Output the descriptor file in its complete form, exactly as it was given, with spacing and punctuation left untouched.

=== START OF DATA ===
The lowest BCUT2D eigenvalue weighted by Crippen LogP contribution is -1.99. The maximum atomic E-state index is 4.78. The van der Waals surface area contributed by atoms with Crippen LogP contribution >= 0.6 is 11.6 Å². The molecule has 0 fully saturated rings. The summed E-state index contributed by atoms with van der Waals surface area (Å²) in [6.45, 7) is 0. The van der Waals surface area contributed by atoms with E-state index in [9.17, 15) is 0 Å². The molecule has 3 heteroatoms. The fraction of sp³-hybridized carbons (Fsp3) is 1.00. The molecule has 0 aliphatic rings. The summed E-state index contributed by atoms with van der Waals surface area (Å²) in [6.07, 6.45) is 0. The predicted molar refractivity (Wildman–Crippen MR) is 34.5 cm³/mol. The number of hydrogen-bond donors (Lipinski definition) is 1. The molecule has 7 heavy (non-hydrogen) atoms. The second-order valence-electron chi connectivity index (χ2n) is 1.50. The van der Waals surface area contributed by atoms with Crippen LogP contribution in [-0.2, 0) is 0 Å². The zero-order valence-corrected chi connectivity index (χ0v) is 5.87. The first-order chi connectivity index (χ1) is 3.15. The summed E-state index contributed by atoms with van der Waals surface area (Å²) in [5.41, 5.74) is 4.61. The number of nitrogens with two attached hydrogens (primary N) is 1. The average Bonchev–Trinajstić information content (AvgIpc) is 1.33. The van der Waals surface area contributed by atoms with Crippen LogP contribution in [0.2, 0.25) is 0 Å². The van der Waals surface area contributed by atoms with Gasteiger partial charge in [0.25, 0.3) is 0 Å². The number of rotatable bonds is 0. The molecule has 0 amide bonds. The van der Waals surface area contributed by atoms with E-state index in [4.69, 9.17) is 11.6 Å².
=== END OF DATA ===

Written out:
The lowest BCUT2D eigenvalue weighted by Crippen LogP contribution is -1.99. The maximum atomic E-state index is 4.78. The van der Waals surface area contributed by atoms with Crippen LogP contribution >= 0.6 is 11.6 Å². The molecule has 0 fully saturated rings. The summed E-state index contributed by atoms with van der Waals surface area (Å²) in [6.45, 7) is 0. The van der Waals surface area contributed by atoms with E-state index in [9.17, 15) is 0 Å². The molecule has 3 heteroatoms. The fraction of sp³-hybridized carbons (Fsp3) is 1.00. The molecule has 0 aliphatic rings. The summed E-state index contributed by atoms with van der Waals surface area (Å²) in [6.07, 6.45) is 0. The predicted molar refractivity (Wildman–Crippen MR) is 34.5 cm³/mol. The number of hydrogen-bond donors (Lipinski definition) is 1. The molecule has 7 heavy (non-hydrogen) atoms. The second-order valence-electron chi connectivity index (χ2n) is 1.50. The van der Waals surface area contributed by atoms with Crippen LogP contribution in [-0.2, 0) is 0 Å². The zero-order valence-corrected chi connectivity index (χ0v) is 5.87. The first-order chi connectivity index (χ1) is 3.15. The summed E-state index contributed by atoms with van der Waals surface area (Å²) in [5.41, 5.74) is 4.61. The number of nitrogens with two attached hydrogens (primary N) is 1. The average Bonchev–Trinajstić information content (AvgIpc) is 1.33. The van der Waals surface area contributed by atoms with Crippen LogP contribution in [0.2, 0.25) is 0 Å². The van der Waals surface area contributed by atoms with Gasteiger partial charge in [0.25, 0.3) is 0 Å². The number of rotatable bonds is 0. The molecule has 0 amide bonds. The van der Waals surface area contributed by atoms with E-state index in [4.69, 9.17) is 11.6 Å².